“A Combination of Chaos and Fun”: Mixed Bag for Police Patrolling Mardi Gras

Story by Isabella Brown, senior at Lusher Charter School

Whether it’s catching a shoe at Muses or getting a few days off of school, Mardi Gras always has something for everyone. Or at least almost everyone. For New Orleans police officers, it’s a bit give-and-take.

“It’s a combination of chaos and fun,” Officer Dave Barnes said. “It really is an enjoyable time to be a New Orleans police officer. It’s also a very taxing and hectic time.”

According to Barnes, Mardi Gras season for the NOPD starts weeks before actual parades start rolling. While locals prepare their costumes in advance, New Orleans police officers prepare by gathering their full Class A uniforms, which are specifically reserved for Mardi Gras.

Officers arrive hours in advance of each parade and deal with an array of potential problems, from people setting up barbecue pits too close to the route to heated arguments among people clamoring for the best spots.

Then they patrol the crowds during the parades. According to Barnes, officers always keep an eye on those who don’t look particularly interested in the parades. 

“They may be walking on the backside of the route or maybe trying to pickpocket people during the parade,” Barnes said. “So we have to stay vigilant to keep an eye out for individuals who may be there and look like they have absolutely no interest in what’s going on with Mardi Gras.” 

Barnes also said that the crowd plays a huge role in the NOPD’s ability to balance being part of the Mardi Gras celebration and being on duty. 

“One of the things that I’ve found as an officer during Mardi Gras is the more you interact with the crowd, the more the crowd is going to help you do your job,” Barnes said. “So we don’t rely just on our officers, we also rely on the whole ‘if you see something, say something’ mentality.”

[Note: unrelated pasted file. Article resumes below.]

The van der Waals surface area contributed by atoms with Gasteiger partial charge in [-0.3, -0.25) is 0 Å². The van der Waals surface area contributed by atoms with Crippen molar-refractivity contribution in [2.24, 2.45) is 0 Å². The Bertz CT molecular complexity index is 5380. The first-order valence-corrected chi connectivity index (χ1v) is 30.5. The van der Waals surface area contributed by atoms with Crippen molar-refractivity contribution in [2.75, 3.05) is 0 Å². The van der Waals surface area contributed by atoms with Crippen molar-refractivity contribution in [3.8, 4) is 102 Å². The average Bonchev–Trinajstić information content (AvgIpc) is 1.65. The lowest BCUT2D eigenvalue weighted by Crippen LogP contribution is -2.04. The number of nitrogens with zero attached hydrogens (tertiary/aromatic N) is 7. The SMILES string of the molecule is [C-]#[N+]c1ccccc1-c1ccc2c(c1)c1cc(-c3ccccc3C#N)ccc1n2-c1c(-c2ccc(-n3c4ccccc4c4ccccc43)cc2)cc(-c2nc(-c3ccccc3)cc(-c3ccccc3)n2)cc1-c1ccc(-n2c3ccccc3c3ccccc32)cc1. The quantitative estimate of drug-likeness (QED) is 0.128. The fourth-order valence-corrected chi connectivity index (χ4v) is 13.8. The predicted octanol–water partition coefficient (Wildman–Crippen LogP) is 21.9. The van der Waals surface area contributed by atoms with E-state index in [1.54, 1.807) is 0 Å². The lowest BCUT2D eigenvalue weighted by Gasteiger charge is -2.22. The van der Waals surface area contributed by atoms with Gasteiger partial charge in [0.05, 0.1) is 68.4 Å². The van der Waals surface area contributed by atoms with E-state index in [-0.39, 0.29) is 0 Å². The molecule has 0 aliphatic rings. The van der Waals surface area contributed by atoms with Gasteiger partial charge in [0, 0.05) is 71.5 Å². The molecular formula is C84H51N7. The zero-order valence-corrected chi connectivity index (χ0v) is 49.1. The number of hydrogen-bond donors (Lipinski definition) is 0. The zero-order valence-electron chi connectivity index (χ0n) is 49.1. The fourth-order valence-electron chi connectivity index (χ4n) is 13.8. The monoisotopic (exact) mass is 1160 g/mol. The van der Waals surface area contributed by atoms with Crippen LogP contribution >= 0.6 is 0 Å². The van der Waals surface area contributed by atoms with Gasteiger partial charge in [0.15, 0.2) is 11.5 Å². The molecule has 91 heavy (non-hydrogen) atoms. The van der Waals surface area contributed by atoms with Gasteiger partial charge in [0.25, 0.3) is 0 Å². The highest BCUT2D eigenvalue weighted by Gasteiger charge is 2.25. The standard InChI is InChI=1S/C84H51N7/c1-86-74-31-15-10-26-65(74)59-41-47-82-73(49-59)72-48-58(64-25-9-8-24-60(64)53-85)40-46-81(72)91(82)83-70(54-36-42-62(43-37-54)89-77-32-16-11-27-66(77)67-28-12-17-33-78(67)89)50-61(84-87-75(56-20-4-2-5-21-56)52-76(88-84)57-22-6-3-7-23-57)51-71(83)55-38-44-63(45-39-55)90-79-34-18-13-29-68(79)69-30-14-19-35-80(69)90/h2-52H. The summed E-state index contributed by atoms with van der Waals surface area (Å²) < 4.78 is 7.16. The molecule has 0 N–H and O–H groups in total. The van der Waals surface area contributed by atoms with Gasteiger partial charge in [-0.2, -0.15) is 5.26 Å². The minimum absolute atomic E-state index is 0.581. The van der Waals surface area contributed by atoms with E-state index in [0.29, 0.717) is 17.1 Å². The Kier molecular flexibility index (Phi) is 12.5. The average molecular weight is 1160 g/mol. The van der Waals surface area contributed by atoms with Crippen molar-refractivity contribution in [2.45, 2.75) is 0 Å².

As the parades come to an end and people start to head back home, police officers often stay and help open traffic back up. 

When asked whether being on duty during Mardi Gras takes away from time spent with friends and family, Barnes, with no hesitation, responded, “Without a doubt.” He further elaborated, explaining that he has a wife and two kids and that spouses of police officers during Mardi Gras are often referred to as “Mardi Gras widows.” 

He explained that, during Mardi Gras, officers will often work 12 to 16 hour shifts for two weeks straight and turnaround times can be very short. 

“So often we’ll be home for maybe four or five hours, overnight usually, and then turn around and head straight back out to get onto the parade route,” Barnes said. 

“That’s one of the things that is a responsibility that we as police officers sign up for and took on as part of this job. We all swore an oath to uphold the constitution, serve, and protect the citizens of the city of New Orleans. And with that we have to make sacrifices to ensure that we can support our oath.”

So, while the job may have its ups and downs, New Orleans police officers are up for the challenge and are still able to partake in Mardi Gras celebrations from the sidelines. Sometimes.